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Expanded Skills, Broadened Perspectives

Friday, July 5, 2019

I set out to earn my CPLP certification as a personal and professional goal. I needed a new challenge, and I certainly had one. In 2014 I earned my CPLP; I’ve since recertified once and have another recertification coming in 2020 (every three years).

My journey to the certification was challenging. I passed the Knowledge Exam, but my first work product failed (back when there was a work product requirement instead of the Skills Application Exam [SAE]). I selected the training delivery area of expertise (AOE) because I knew the timeline was shorter than for a typical instructional design project. I should have been focusing on my work product while I was preparing for the Knowledge Exam. Lesson learned.

When my first work product failed I had more time to complete the project in terms of a full timeline. I delved into another project right away, this time focusing on the instructional design AOE. Instructional design was a much better fit for me since that’s what I do in my job. This focus helped me to plan more appropriately to meet all of the required key performance indicators. I am happy to say that my second work product passed. What a relief, after putting all of that time and effort into certification preparation!


The learning impact for me throughout my second work product was enormous. Working with a project charter and project plan made the process much more effective. I was able to focus on the important aspects of project management from the beginning and make certain there was a clear evaluation process at the end along with a lot of documentation. This soup-to-nuts methodology for the work product is a shining example of how a project “should” work.

From the combination of the Knowledge Exam and my work product experience, my knowledge base and skill set are much broader than before I was certified. My knowledge level of instructional design, for example, was deep but not wide enough to cover the breadth of the ATD Competency Model’s 10 areas of expertise. I now have a much broader perspective in my day-to-day work and I believe I bring much more to the table for the benefit of my employer. I also draw on the Human Performance Improvement (HPI) model in which change management is an integral part of the model. The HPI model is always on my horizon as I approach any project, large or small.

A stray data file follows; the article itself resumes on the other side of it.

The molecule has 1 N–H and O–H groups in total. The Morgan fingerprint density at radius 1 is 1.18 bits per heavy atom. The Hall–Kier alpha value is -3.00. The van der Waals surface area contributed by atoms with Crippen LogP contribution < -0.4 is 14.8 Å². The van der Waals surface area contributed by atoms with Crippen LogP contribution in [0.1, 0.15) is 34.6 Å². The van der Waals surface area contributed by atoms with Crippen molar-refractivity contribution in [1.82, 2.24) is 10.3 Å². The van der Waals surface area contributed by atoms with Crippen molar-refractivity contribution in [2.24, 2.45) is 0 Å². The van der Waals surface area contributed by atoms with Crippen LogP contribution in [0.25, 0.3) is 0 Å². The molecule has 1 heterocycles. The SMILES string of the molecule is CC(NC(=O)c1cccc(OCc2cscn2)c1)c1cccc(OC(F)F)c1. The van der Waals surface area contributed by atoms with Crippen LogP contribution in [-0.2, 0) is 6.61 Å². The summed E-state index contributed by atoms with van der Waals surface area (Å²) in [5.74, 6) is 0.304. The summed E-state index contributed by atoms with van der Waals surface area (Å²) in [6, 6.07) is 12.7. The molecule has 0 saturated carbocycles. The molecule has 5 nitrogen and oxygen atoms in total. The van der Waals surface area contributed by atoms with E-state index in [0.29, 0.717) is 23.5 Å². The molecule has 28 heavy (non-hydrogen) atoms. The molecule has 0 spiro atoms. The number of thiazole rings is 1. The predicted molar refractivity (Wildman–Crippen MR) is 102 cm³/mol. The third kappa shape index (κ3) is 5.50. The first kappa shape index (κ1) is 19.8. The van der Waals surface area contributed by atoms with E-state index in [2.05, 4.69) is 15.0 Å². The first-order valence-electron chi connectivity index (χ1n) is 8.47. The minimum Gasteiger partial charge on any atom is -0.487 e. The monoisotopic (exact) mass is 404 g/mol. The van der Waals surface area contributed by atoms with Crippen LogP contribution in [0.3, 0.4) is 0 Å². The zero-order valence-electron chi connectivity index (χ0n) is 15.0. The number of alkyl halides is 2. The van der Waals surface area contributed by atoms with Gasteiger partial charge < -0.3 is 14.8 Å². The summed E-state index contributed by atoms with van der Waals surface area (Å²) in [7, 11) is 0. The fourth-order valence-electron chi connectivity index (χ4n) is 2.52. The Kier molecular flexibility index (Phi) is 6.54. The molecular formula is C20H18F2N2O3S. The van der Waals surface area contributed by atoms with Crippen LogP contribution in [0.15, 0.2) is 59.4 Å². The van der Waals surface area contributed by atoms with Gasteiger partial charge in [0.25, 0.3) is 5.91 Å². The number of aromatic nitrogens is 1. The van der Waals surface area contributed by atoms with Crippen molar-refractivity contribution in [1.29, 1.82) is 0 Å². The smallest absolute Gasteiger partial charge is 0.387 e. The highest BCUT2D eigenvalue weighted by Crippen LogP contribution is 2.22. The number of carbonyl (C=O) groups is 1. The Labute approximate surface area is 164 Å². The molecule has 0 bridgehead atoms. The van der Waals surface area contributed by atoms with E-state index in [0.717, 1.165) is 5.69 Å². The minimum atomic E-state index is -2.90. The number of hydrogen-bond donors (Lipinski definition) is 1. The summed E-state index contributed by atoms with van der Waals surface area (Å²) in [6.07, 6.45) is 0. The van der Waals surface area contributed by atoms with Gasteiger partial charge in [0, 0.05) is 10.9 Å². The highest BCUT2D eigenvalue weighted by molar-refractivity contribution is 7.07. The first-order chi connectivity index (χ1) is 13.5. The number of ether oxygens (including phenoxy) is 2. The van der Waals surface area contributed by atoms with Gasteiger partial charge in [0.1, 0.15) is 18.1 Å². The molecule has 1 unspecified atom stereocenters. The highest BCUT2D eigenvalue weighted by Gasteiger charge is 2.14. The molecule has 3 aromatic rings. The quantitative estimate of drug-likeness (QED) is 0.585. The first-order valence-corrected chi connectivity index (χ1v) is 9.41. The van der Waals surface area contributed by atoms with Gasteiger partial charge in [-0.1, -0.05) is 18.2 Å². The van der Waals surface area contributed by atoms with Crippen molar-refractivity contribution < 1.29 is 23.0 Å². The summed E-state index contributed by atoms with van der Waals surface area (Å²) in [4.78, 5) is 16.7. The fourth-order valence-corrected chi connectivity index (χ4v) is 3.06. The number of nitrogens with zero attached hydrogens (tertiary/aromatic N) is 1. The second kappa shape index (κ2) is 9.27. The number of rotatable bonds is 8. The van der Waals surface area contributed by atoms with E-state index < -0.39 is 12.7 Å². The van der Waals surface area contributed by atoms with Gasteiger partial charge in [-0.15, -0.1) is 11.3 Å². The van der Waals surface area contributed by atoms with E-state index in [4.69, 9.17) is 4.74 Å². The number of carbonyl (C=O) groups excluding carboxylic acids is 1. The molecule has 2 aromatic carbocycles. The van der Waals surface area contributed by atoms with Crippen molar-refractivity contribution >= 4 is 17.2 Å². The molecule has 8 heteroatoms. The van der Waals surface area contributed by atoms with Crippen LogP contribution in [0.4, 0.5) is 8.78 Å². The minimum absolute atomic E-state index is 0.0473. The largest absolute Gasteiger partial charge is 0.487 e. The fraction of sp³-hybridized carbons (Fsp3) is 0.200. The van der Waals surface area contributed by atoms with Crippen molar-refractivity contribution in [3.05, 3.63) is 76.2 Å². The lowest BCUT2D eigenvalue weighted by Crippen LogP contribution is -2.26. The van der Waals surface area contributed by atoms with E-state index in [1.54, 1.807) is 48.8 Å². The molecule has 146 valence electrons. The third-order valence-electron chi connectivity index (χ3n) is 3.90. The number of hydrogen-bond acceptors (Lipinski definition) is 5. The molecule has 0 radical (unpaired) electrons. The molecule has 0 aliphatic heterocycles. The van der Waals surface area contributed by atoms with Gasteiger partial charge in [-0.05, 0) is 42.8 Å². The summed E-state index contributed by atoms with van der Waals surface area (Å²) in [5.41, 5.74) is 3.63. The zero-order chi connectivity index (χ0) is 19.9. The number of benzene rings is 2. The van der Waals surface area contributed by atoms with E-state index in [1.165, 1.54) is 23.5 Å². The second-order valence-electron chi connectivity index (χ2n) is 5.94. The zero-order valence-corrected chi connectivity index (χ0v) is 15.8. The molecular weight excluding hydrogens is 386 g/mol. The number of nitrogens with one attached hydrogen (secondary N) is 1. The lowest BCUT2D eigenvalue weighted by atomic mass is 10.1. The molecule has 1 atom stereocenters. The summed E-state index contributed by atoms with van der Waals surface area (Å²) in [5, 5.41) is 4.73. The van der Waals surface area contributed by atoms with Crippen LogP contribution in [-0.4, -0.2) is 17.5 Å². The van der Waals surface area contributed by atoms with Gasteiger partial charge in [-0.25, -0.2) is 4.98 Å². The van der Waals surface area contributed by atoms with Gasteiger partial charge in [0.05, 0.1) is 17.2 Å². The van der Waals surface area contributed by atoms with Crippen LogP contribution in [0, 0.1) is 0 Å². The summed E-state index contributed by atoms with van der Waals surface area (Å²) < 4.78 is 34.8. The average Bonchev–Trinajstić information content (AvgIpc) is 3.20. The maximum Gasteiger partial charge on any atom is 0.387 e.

I believe my employer has observed the breadth of knowledge I possess since becoming CPLP certified. I hope that as I demonstrate my knowledge and skills my employer will become more aware of the impact the certification has on the workplace. I am excited to see that employers are recognizing the value a CPLP credential holder brings into the workplace and the impact we have on business outcomes.

About the Author

Yvonne joined Regis University as an Instructional Designer in 2009. Prior to joining Regis, Yvonne served as the Director of Technology and Distance Education for University of Colorado at Colorado Springs, College of Education. Additionally, she has taught online graduate courses for eight years in the Linguistically Diverse Education program.

Yvonne holds two Master’s degrees: one in the fully online Information Learning Technologies (ILT) program with an emphasis in Instructional Design and Adult Learning from the University of Colorado at Denver and the other in Teaching English to Speakers of Other Languages (TESOL) from Northern Arizona University. She also holds a Bachelor of Science degree in Management Information Systems (MIS) with a minor in Computer Science at Florida State University. She earned her Certified Professional in Learning and Performance (CPLP) credential in 2014.

1 Comment
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Nice article! I appreciate the experience you shared and how you found value in earning your CPLP. Thanks for sharing!
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